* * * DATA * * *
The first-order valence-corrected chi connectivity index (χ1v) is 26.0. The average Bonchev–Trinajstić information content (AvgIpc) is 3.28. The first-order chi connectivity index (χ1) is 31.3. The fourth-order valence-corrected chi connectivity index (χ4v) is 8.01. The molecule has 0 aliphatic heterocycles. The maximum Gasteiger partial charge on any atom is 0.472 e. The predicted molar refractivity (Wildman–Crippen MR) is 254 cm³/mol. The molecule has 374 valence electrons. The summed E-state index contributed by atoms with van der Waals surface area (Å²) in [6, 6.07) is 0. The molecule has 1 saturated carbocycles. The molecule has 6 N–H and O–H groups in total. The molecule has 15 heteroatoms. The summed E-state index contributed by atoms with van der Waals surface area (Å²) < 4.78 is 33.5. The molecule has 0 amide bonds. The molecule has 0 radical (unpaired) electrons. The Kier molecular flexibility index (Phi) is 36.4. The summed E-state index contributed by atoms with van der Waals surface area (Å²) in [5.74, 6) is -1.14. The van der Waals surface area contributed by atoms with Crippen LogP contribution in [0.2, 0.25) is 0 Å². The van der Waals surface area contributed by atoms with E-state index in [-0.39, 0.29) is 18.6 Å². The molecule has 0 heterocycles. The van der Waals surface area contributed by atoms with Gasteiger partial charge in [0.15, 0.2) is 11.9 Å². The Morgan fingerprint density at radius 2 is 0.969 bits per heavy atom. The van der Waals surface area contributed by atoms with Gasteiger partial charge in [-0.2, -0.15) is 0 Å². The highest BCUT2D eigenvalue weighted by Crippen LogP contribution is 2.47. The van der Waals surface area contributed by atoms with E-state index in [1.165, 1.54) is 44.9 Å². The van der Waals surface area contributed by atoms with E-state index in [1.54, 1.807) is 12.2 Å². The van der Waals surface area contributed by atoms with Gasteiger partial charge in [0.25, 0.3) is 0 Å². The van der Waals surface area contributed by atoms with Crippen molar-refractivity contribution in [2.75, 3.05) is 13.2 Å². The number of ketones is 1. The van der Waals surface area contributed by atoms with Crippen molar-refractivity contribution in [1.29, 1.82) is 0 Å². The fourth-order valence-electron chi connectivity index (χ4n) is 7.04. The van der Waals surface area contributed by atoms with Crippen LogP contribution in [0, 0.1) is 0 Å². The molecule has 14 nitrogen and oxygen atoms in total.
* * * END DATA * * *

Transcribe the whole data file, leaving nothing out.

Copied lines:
The first-order valence-corrected chi connectivity index (χ1v) is 26.0. The average Bonchev–Trinajstić information content (AvgIpc) is 3.28. The first-order chi connectivity index (χ1) is 31.3. The fourth-order valence-corrected chi connectivity index (χ4v) is 8.01. The molecule has 0 aliphatic heterocycles. The maximum Gasteiger partial charge on any atom is 0.472 e. The predicted molar refractivity (Wildman–Crippen MR) is 254 cm³/mol. The molecule has 374 valence electrons. The summed E-state index contributed by atoms with van der Waals surface area (Å²) in [6, 6.07) is 0. The molecule has 1 saturated carbocycles. The molecule has 6 N–H and O–H groups in total. The molecule has 15 heteroatoms. The summed E-state index contributed by atoms with van der Waals surface area (Å²) < 4.78 is 33.5. The molecule has 0 amide bonds. The molecule has 0 radical (unpaired) electrons. The Kier molecular flexibility index (Phi) is 36.4. The summed E-state index contributed by atoms with van der Waals surface area (Å²) in [5.74, 6) is -1.14. The van der Waals surface area contributed by atoms with Crippen LogP contribution in [0.2, 0.25) is 0 Å². The van der Waals surface area contributed by atoms with E-state index in [-0.39, 0.29) is 18.6 Å². The molecule has 0 heterocycles. The van der Waals surface area contributed by atoms with Gasteiger partial charge in [0.15, 0.2) is 11.9 Å². The Morgan fingerprint density at radius 2 is 0.969 bits per heavy atom. The van der Waals surface area contributed by atoms with Gasteiger partial charge in [-0.2, -0.15) is 0 Å². The highest BCUT2D eigenvalue weighted by Crippen LogP contribution is 2.47. The van der Waals surface area contributed by atoms with E-state index in [1.165, 1.54) is 44.9 Å². The van der Waals surface area contributed by atoms with E-state index in [1.54, 1.807) is 12.2 Å². The van der Waals surface area contributed by atoms with Gasteiger partial charge in [0.25, 0.3) is 0 Å². The van der Waals surface area contributed by atoms with Crippen molar-refractivity contribution in [2.75, 3.05) is 13.2 Å². The number of ketones is 1. The van der Waals surface area contributed by atoms with Crippen molar-refractivity contribution in [1.29, 1.82) is 0 Å². The fourth-order valence-electron chi connectivity index (χ4n) is 7.04. The van der Waals surface area contributed by atoms with Crippen LogP contribution in [0, 0.1) is 0 Å². The molecule has 14 nitrogen and oxygen atoms in total.